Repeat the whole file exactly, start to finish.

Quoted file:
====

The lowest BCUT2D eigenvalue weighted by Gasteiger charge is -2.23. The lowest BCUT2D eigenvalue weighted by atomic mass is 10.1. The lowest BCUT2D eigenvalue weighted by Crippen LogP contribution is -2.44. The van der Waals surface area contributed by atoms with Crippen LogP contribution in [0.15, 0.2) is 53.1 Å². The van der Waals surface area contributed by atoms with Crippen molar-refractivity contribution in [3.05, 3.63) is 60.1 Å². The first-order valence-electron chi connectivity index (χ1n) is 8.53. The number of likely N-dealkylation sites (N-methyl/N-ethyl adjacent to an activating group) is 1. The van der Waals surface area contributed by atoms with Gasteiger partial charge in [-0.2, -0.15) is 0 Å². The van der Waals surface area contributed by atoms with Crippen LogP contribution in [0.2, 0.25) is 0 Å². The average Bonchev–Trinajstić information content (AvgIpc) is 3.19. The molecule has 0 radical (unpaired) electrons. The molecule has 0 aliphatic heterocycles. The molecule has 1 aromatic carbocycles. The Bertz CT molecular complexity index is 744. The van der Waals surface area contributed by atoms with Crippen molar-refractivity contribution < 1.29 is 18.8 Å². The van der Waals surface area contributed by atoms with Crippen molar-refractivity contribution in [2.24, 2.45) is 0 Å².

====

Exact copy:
The lowest BCUT2D eigenvalue weighted by Gasteiger charge is -2.23. The lowest BCUT2D eigenvalue weighted by atomic mass is 10.1. The lowest BCUT2D eigenvalue weighted by Crippen LogP contribution is -2.44. The van der Waals surface area contributed by atoms with Crippen LogP contribution in [0.15, 0.2) is 53.1 Å². The van der Waals surface area contributed by atoms with Crippen molar-refractivity contribution in [3.05, 3.63) is 60.1 Å². The first-order valence-electron chi connectivity index (χ1n) is 8.53. The number of likely N-dealkylation sites (N-methyl/N-ethyl adjacent to an activating group) is 1. The van der Waals surface area contributed by atoms with Gasteiger partial charge in [-0.2, -0.15) is 0 Å². The van der Waals surface area contributed by atoms with Crippen LogP contribution in [0.2, 0.25) is 0 Å². The average Bonchev–Trinajstić information content (AvgIpc) is 3.19. The molecule has 0 radical (unpaired) electrons. The molecule has 0 aliphatic heterocycles. The molecule has 1 aromatic carbocycles. The Bertz CT molecular complexity index is 744. The van der Waals surface area contributed by atoms with Crippen molar-refractivity contribution < 1.29 is 18.8 Å². The van der Waals surface area contributed by atoms with Crippen molar-refractivity contribution in [2.24, 2.45) is 0 Å².